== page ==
Illinois law to give students time off school to vote


Daily file photo by Lauren Duquette

Evanston Township High School, 1600 Dodge Ave. Gov. J.B. Pritzker signed a law allowing students to take time off of school to vote.

Anushuya Thapa, Reporter

On Jan. 22, Gov. J.B. Pritzker signed a law allowing students to be absent from school for up to two hours to vote in any popular election, including primary and general elections.

Senate Bill 1970, which goes into effect on June 1 — in time for the November elections — exempts students from punishment for taking time off school to vote. Students will be allowed to vote on Election Day and on any early voting date. The law allows the school to determine the hours during which students may be excused, however.

Evanston Township High School said in an email to The Daily that it is already taking steps to ensure that students who are eligible to vote may fully participate in the election process. ETHS’s current policies for early leave or arriving late will apply to students who are voting during school hours.

According to its website, parents can phone in the evening before or by 8:00am on the day of absence to obtain a pass for their children to be excused from classes. These passes can be used to leave early, arrive late or to skip classes during a particular time of the day.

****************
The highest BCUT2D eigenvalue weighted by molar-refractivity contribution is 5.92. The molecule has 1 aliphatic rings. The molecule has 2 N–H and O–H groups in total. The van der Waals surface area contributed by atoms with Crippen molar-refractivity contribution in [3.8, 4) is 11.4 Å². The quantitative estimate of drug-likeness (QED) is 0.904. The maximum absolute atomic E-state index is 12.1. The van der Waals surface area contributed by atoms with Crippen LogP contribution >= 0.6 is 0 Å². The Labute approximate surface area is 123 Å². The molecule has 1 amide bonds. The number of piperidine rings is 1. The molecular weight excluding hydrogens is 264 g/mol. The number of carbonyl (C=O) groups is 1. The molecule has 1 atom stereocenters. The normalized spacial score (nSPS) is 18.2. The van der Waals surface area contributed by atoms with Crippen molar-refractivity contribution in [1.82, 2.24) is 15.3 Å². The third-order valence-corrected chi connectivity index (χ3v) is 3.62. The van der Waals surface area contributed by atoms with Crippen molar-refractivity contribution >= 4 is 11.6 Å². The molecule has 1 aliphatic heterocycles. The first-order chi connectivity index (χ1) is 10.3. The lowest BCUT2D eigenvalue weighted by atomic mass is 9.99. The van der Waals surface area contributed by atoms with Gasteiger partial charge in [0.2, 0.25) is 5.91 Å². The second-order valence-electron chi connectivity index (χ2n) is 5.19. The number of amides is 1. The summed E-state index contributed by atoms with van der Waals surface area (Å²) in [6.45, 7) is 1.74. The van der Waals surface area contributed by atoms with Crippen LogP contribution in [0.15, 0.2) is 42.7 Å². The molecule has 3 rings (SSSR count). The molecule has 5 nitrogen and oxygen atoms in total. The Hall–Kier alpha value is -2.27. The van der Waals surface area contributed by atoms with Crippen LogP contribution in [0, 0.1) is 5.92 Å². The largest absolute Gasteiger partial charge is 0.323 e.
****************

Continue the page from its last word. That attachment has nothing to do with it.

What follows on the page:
Greg Andrus, the political committee chair for the Democratic Party of Evanston, said “short of making it a whole day off,” the legislation is a step in the right direction toward making elections more accessible.

For Andrus, the bill is set to positively impact voter turnout. Students who see their peers going out to vote on school days, Andrus said, are encouraged to take part in the political process themselves.

“The best way to tell if someone is going to vote in this election is to look at whether they voted in the last election,” Andrus said. “So by encouraging students to vote in this election, it also means that you are encouraging students to vote in the next election and the election after that.”

A group of high school students from Thornton Fractional North and Thornton Fractional South High Schools originally came up with the idea behind the bill. They presented it to state Sen. Elgie Sims (D-Chicago), who led efforts to pass the legislation.

“I was proud to stand with the same students who fought for this bill’s passage as it is signed into law today,” Sims said in a press release. “It is crucial that voting is accessible to everyone, including our students. Their voices are just as important as state workers’, who already have time off to vote.”

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Twitter: @anushuyathapa

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